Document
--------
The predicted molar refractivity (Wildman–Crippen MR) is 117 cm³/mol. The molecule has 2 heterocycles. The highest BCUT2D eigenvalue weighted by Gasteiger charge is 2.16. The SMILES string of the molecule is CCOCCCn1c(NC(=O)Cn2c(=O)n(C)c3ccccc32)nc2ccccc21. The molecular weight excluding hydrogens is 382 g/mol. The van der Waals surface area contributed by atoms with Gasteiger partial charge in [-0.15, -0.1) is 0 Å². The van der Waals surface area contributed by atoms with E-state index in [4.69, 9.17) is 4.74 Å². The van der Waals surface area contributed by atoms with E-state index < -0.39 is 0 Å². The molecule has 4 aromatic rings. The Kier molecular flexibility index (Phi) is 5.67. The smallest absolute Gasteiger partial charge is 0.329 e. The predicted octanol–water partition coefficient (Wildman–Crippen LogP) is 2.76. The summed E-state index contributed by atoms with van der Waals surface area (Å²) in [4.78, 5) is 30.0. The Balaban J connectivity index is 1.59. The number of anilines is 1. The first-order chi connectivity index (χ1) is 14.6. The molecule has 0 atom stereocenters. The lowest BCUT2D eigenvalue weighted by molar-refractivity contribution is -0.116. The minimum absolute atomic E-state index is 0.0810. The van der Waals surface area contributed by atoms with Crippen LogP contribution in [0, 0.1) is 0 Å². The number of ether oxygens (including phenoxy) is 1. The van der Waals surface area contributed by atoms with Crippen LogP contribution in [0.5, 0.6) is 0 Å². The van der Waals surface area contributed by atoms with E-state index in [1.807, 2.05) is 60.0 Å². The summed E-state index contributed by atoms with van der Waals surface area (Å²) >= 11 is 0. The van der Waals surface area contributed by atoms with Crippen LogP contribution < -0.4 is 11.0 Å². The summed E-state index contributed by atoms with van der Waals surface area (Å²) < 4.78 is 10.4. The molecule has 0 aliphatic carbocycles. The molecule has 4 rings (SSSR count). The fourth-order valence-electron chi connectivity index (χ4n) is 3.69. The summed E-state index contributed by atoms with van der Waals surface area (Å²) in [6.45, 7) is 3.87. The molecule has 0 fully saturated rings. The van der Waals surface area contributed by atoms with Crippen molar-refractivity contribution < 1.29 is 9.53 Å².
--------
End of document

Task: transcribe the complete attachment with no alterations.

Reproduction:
The predicted molar refractivity (Wildman–Crippen MR) is 117 cm³/mol. The molecule has 2 heterocycles. The highest BCUT2D eigenvalue weighted by Gasteiger charge is 2.16. The SMILES string of the molecule is CCOCCCn1c(NC(=O)Cn2c(=O)n(C)c3ccccc32)nc2ccccc21. The molecular weight excluding hydrogens is 382 g/mol. The van der Waals surface area contributed by atoms with Gasteiger partial charge in [-0.15, -0.1) is 0 Å². The van der Waals surface area contributed by atoms with E-state index in [4.69, 9.17) is 4.74 Å². The van der Waals surface area contributed by atoms with E-state index < -0.39 is 0 Å². The molecule has 4 aromatic rings. The Kier molecular flexibility index (Phi) is 5.67. The smallest absolute Gasteiger partial charge is 0.329 e. The predicted octanol–water partition coefficient (Wildman–Crippen LogP) is 2.76. The summed E-state index contributed by atoms with van der Waals surface area (Å²) in [4.78, 5) is 30.0. The Balaban J connectivity index is 1.59. The number of anilines is 1. The first-order chi connectivity index (χ1) is 14.6. The molecule has 0 atom stereocenters. The lowest BCUT2D eigenvalue weighted by molar-refractivity contribution is -0.116. The minimum absolute atomic E-state index is 0.0810. The van der Waals surface area contributed by atoms with Crippen LogP contribution in [0, 0.1) is 0 Å². The number of ether oxygens (including phenoxy) is 1. The van der Waals surface area contributed by atoms with Crippen LogP contribution in [0.5, 0.6) is 0 Å². The van der Waals surface area contributed by atoms with E-state index in [1.807, 2.05) is 60.0 Å². The summed E-state index contributed by atoms with van der Waals surface area (Å²) >= 11 is 0. The van der Waals surface area contributed by atoms with Crippen LogP contribution < -0.4 is 11.0 Å². The summed E-state index contributed by atoms with van der Waals surface area (Å²) < 4.78 is 10.4. The molecule has 0 aliphatic carbocycles. The molecule has 4 rings (SSSR count). The fourth-order valence-electron chi connectivity index (χ4n) is 3.69. The summed E-state index contributed by atoms with van der Waals surface area (Å²) in [6.45, 7) is 3.87. The molecule has 0 fully saturated rings. The van der Waals surface area contributed by atoms with Crippen molar-refractivity contribution < 1.29 is 9.53 Å².